Chicken Stock (It’s not quick but it is easy)

For years I was a bit intimidated by the idea of making my own chicken stock. Mostly this was due to only finding over-complicated instructions on how to prepare stock; the copious amounts of chicken carcasses some recipes expect you to have lying about; never actually having bought a chicken with giblets in; and also not having a clue where to buy muslin from (a lot of recipes recommend you drain the stock through muslin cloth).

Anyway, last year I finally decided to bite the bullet and make some stock from scratch, all by myself. Here’s what I learnt: you can freeze left-over carcasses from a roast dinner to use later; giblets aren’t a necessity, just a bonus if you have them; and I still don’t know where to buy muslin from, I just use a really fine sieve and it does the job.

The only thing that is important is to use the biggest pan you have. A large pasta/steamer pan is good, or specific stock pan is even better, but if you only have a large saucepan that’s fine, just use one carcass.

This makes a fairly light stock, with a delicate chickeny flavour. This stock great used in slowed-cooked chicken and pork dishes that allow the flavours to develop even more. Look out for some recipes I’ll be blogging over the next few weeks that this stock is perfect for.

If you want a darker, deeper flavoured chicken stock first roast off the carcasses and vegetables in a preheated oven (200°C/Fan 180°C/Gas 6) for about 20-30 minutes, making sure they don’t burn or else your stock will just taste of burnt. After the stock is cooked and strained return it to the pan and reduce by a third, or until the strength you want.

Once you’ve made the stock, divide it into containers (I use the small foil ones) and freeze until you need it.

I don’t have any pictures of just stock, it’s not very pretty, but that’s my brimming stock-pan behind the Yorkshire puddings.


Roast chicken carcass (skin removed) – 1-3 depending on the size of pan (it should be about half full)

Onions – 1-2 (peeled and quartered)

Carrots – 2-3 large (peeled and cut in half)

Leeks – 1-2 medium (peeled and cut into three)

Celery – 2-3 stalks (cut into three)

Mushrooms – 2-3 (quartered)

Herbs – 1 bay leaf, and whatever else you fancy (dried tarragon (1 tsp) and a few sprigs of fresh parsley and thyme are good)

Black peppercorns – 8-10

Cold water – enough to fill the pan to just below the rim.

Equipment: Knife, the largest pan you have, large metal spoon, fine sieve, large bowl, ladle, jug, plastic or foil containers.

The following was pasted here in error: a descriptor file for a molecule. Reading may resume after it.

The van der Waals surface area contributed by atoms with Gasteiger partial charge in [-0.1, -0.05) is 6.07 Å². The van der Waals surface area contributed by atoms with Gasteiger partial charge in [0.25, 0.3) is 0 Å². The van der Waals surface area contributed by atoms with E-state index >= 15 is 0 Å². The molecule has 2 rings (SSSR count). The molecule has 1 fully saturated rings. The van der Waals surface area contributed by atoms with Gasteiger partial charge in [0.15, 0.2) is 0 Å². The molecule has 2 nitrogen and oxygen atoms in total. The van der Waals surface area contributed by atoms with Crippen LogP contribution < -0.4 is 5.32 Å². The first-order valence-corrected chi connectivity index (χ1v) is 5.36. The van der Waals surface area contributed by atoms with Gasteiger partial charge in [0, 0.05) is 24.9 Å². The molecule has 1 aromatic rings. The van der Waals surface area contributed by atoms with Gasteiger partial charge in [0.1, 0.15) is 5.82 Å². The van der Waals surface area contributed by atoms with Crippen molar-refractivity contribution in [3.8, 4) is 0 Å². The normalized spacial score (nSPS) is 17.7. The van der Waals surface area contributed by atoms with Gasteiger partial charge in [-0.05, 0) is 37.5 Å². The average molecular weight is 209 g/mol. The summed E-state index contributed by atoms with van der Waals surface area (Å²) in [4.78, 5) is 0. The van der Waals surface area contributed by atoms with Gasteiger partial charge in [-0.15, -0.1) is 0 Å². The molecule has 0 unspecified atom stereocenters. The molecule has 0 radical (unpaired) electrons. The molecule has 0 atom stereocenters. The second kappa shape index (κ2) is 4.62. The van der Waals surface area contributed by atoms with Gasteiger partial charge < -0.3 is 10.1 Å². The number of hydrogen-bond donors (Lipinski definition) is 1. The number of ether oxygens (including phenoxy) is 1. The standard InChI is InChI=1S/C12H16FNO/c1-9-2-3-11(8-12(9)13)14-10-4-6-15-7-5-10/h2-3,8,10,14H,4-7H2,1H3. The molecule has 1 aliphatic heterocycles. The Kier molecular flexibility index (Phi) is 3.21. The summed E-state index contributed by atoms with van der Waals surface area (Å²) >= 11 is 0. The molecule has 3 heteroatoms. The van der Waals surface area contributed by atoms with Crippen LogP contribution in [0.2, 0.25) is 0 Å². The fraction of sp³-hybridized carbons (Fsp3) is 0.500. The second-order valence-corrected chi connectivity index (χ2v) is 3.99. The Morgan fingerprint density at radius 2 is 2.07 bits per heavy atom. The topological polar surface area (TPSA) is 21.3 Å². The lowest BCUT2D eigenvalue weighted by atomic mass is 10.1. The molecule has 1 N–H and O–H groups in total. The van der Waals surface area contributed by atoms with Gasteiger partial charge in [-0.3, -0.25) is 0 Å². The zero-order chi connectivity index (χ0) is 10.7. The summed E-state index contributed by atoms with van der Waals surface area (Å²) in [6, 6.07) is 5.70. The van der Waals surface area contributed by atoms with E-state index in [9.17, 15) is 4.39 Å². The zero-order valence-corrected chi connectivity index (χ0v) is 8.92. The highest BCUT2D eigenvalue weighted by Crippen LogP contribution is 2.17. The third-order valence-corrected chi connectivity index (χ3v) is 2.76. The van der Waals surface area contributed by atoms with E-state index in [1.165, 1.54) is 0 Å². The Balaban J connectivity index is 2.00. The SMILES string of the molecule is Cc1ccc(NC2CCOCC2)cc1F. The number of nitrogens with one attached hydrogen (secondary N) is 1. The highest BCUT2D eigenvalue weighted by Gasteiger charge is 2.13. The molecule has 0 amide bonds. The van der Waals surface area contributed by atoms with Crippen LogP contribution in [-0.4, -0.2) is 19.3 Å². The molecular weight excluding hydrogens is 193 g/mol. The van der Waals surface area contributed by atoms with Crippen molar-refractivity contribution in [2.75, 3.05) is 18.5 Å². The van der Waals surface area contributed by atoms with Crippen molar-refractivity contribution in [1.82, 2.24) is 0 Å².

1. Put all the ingredients in the pan and bring to the boil.
  2. Turn the pan down to a very slow simmer. Skim off any fat or scum (the tiny white bubbles that form) from the surface with a metal spoon.
  3. Simmer for at least 2 hours, but the longer the better (I usually leave it for 6), just make sure the carcasses remain covered by the water (you can top it up with more cold water if it reduces too quickly). You may need to skim the surface from time to time.
  4. Place the sieve over the bowl and ladle the stock into the sieve, discarding the remnants of the carcass and vegetables.
  5. Leave to cool and remove any fat that rises to the surface of the stock.
  6. Ladle into a jug to make it easier to divide between the containers and freeze.
  7. Defrost as needed, or reheat from frozen in a pan.

10 comments on “Chicken Stock (It’s not quick but it is easy)

  1. […] Chicken stock – ½ pint/300ml (1 small foil container – see my Chicken Stock blog March 21st 2012) […]

  2. […] Chicken stock – ½ pint/300ml (1 small foil container – see my Chicken Stock blog March 21st 2012) […]

  3. […] Chicken stock – ½ pint/300ml (1 small foil container – see my Chicken Stock blog March 21st 2012) […]

  4. […] Chicken stock – 1pint/570ml (2 small foil containers – see my Chicken Stock blog from March 21st 2012) […]

  5. […] Chicken Stock – 1pt/550ml (I used 2 quantities of my homemade Chicken Stock) […]

  6. […] minutes to strip the bones. If you’re feeling really thrifty you can use the carcass to make chicken stock […]

  7. […] meat from the bones (it should fall off the bone really easily. You can freeze the bones to make stock […]

  8. […] posted about chicken stock before. That recipe I cooked on the hob, but in the middle of summer you don’t really want a […]

  9. […] stock – ½ pint/300ml (1 small foil container – see my Chicken Stock or Slow Cooker Chicken […]

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